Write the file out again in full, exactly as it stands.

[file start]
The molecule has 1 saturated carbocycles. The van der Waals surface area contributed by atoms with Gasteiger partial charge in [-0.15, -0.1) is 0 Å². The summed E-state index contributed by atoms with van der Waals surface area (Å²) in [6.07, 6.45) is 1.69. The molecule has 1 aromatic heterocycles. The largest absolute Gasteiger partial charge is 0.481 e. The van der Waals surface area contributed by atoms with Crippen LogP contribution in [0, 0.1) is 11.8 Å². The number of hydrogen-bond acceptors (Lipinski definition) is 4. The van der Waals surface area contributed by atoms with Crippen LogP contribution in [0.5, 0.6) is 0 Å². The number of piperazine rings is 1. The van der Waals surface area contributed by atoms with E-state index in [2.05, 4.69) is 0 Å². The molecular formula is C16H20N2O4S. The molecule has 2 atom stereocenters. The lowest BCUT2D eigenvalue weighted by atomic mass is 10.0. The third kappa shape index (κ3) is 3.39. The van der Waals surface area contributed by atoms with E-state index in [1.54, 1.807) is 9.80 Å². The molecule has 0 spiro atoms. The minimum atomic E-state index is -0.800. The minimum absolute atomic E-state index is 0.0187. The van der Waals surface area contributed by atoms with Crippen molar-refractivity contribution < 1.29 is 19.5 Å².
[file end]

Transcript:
The molecule has 1 saturated carbocycles. The van der Waals surface area contributed by atoms with Gasteiger partial charge in [-0.15, -0.1) is 0 Å². The summed E-state index contributed by atoms with van der Waals surface area (Å²) in [6.07, 6.45) is 1.69. The molecule has 1 aromatic heterocycles. The largest absolute Gasteiger partial charge is 0.481 e. The van der Waals surface area contributed by atoms with Crippen LogP contribution in [0, 0.1) is 11.8 Å². The number of hydrogen-bond acceptors (Lipinski definition) is 4. The van der Waals surface area contributed by atoms with Crippen LogP contribution in [0.5, 0.6) is 0 Å². The number of piperazine rings is 1. The van der Waals surface area contributed by atoms with E-state index in [2.05, 4.69) is 0 Å². The molecular formula is C16H20N2O4S. The molecule has 2 atom stereocenters. The lowest BCUT2D eigenvalue weighted by atomic mass is 10.0. The third kappa shape index (κ3) is 3.39. The van der Waals surface area contributed by atoms with E-state index in [1.54, 1.807) is 9.80 Å². The molecule has 0 spiro atoms. The minimum atomic E-state index is -0.800. The minimum absolute atomic E-state index is 0.0187. The van der Waals surface area contributed by atoms with Crippen molar-refractivity contribution < 1.29 is 19.5 Å².